So what happened?
Good people, good businesses, bad decisions
It’s the same thing that happens over and over in franchising. The franchisees bought the wrong franchises. . . . The franchisors sold to the wrong franchisees. . . . Good franchisees. . . . Good franchisors. . . . Good businesses.
And everyone lost.
The crazy thing is that it happens every day.
Protect yourself when you buy a franchise
If you’re going to buy a franchise, make certain you’re a fit for the specific business. Ask the franchisor: What’s the profile of your most successful franchisees?
By “successful,” of course, you mean profitable and satisfied. Franchisees who love what they’re doing. And franchisees who are not only producing high volumes, but taking money home. Lots of money! (if that’s how you measure success).
Signs of a good franchisor
A good franchisor knows that profile. A good franchisor has scientifically surveyed its franchisee population to produce that profile. A good franchisor matches a prospect’s profile to the profile of the top producing franchisees in the network – and only then sells a franchise.
Don’t let a franchisor sell you a business for which you’ll be a misfit. Get the “success profile” upfront. Match your profile to it. If it’s not a fit, keep looking for another franchise to buy!
Meet Franchisors That Agree
Many franchisors insist on profiling franchise candidates upfront. Most don’t, unfortunately. I’ve written about several who do at FranchiseCentral.com. You can also learn more about profiling at FranchiseNavigator.com.
Posted on August 24th, 2010 No comments
Uh oh. McDonald’s may be repeating a history lesson that the company first taught in the mid-1990s when it stole the frozen yogurt market almost overnight. Now the giant chain has turned to beverages, and most recently, to smoothies. Consequently, it may be a rough future for smoothie franchises.
Not so long ago there were more than 6,000 smoothie outlets in the USA generating $2-billion in annual sales. Consumers created a thriving smoothie industry, and during a 5-year period market demand increased by 80%. No wonder so many people wanted to buy a smoothie franchise!
Smoothies on every corner
But suddenly it’s a different story. In July, McDonald’s increased the number of places where a consumer can buy a smoothie by 12,000 units – twice the existing number! Surely McDonald’s advertising will help expand that $2-billion market, but will it be enough to support 18,000 plus units? Or has the smoothie industry become over-saturated?
As the story continues to unfold, I can’t help but recall what happened when McDonald’s entered the frozen yogurt industry.
Starting in the 1980s, it seemed that everyone wanted to buy a frozen yogurt franchise. They were relatively inexpensive to open, and easy (and even fun) to operate. A dozen franchisors quickly emerged to build the industry as health-conscious Americans frequently chose frozen yogurt for their dessert of choice.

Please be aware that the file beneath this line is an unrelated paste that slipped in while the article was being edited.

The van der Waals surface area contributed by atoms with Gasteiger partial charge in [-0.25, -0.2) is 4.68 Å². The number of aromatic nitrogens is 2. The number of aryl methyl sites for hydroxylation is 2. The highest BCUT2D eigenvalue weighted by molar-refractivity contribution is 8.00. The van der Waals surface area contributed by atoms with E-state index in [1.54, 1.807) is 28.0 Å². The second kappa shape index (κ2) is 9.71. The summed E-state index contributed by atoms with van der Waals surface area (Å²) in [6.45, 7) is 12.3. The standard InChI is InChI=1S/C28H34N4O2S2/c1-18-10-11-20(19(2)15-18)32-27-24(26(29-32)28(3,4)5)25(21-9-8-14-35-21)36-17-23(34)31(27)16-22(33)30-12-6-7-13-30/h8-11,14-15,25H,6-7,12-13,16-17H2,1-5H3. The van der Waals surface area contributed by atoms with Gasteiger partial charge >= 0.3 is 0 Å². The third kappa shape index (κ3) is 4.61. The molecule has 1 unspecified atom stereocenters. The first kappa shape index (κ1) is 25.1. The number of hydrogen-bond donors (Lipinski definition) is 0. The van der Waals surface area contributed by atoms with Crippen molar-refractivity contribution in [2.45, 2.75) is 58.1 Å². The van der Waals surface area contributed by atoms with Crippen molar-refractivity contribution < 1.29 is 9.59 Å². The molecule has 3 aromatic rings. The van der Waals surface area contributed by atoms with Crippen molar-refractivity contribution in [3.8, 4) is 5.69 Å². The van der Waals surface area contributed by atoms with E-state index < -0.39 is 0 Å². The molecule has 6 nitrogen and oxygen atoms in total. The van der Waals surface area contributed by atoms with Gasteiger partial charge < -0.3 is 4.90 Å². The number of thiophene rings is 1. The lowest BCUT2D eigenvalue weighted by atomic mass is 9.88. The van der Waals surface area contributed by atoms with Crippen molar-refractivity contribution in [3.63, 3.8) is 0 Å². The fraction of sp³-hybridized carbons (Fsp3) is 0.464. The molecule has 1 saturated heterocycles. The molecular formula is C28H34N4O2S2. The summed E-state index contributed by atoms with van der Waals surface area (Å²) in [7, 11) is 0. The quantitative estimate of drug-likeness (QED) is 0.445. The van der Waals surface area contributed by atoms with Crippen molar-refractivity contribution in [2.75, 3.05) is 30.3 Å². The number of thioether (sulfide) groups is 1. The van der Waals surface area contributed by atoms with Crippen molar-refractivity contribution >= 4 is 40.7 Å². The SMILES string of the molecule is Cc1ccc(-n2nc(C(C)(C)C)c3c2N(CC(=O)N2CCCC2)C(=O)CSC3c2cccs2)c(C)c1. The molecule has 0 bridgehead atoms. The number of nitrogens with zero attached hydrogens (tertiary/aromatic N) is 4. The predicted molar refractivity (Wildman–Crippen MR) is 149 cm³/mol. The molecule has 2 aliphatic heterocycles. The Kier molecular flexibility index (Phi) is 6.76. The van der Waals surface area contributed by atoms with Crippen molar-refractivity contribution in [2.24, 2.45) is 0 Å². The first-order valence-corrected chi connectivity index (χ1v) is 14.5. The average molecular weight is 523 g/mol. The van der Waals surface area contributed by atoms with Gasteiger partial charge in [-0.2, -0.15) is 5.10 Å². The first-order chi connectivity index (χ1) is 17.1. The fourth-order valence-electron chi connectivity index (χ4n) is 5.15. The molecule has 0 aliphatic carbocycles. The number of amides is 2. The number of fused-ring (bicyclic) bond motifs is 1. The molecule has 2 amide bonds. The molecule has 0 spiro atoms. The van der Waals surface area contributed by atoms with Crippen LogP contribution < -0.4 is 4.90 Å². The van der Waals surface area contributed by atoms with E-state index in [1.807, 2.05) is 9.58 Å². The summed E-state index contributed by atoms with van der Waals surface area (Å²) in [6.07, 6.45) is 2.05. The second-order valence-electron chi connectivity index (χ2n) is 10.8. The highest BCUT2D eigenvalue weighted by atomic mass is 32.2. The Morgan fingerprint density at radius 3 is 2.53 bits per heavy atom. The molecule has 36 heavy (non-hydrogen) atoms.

Frozen yogurt for a buck
I was fortunate to land the best of the frozen yogurt franchisors as a client (and served briefly as the head of marketing) and helped the company expand internationally. But the fun came to a sudden halt when McDonald’s, overnight, installed frozen yogurt machines in 10,000 stores!
Now, instead of paying $3 or more for a serving of quality frozen yogurt (in ICBIY’s case, the product was shipped frozen to every store – no powders, no mixes), consumers could buy a cone of frozen yogurt at McDonald’s for a buck.
Set aside the dispute about whether or not the McDonald’s product was really frozen yogurt. The mom and dad that used to take the kids to McDonald’s for dinner and then afterwards to ICBIY (or TCBY, or any number of other outlets) for dessert suddenly saw the opportunity to save a chunk of money. The kids seemed just as happy with McDonald’s frozen yogurt – even if it only came in vanilla, and without toppings – and mom and dad enjoyed the savings. So what if McDonald’s lowfat frozen yogurt wasn’t the real thing (with live, active cultures)? The consumer said it was good enough!
The end of the frozen yogurt franchise
And that’s when all the frozen yogurt franchises started cleaning their spigots for a final time. The market now belonged to McDonald’s.
Jim Amos, who served as president of ICBIY in the mid-1990s, remembers it as the “great yogurt meltdown.” After joining the company in the late 1980s to sell franchises domestically, Jim discovered a beckoning international market. It wasn’t long before ICBIY’s founders recognized his leadership skills and turned the company over to him and his capable leadership team. And during several years of dramatic growth, no one even thought about McDonald’s entering the scene. (Or maybe they did and preferred not to!)
“When McDonald’s began offering frozen yogurt,” Amos remembers, “the result was essentially commoditizing the product and dis-intermediating any system that was a higher priced destination based on the quality of their offering, such as I Can’t Believe It’s Yogurt.” Jim and cohorts predicted that consumers would not pass up a McDonald’s to go to a “destination” that sold a higher priced product for what was perceived to be essentially the same product. Not even if the destination sold its product in a variety of flavors!
“The result was almost immediate and it accelerated very quickly,” Amost recalls.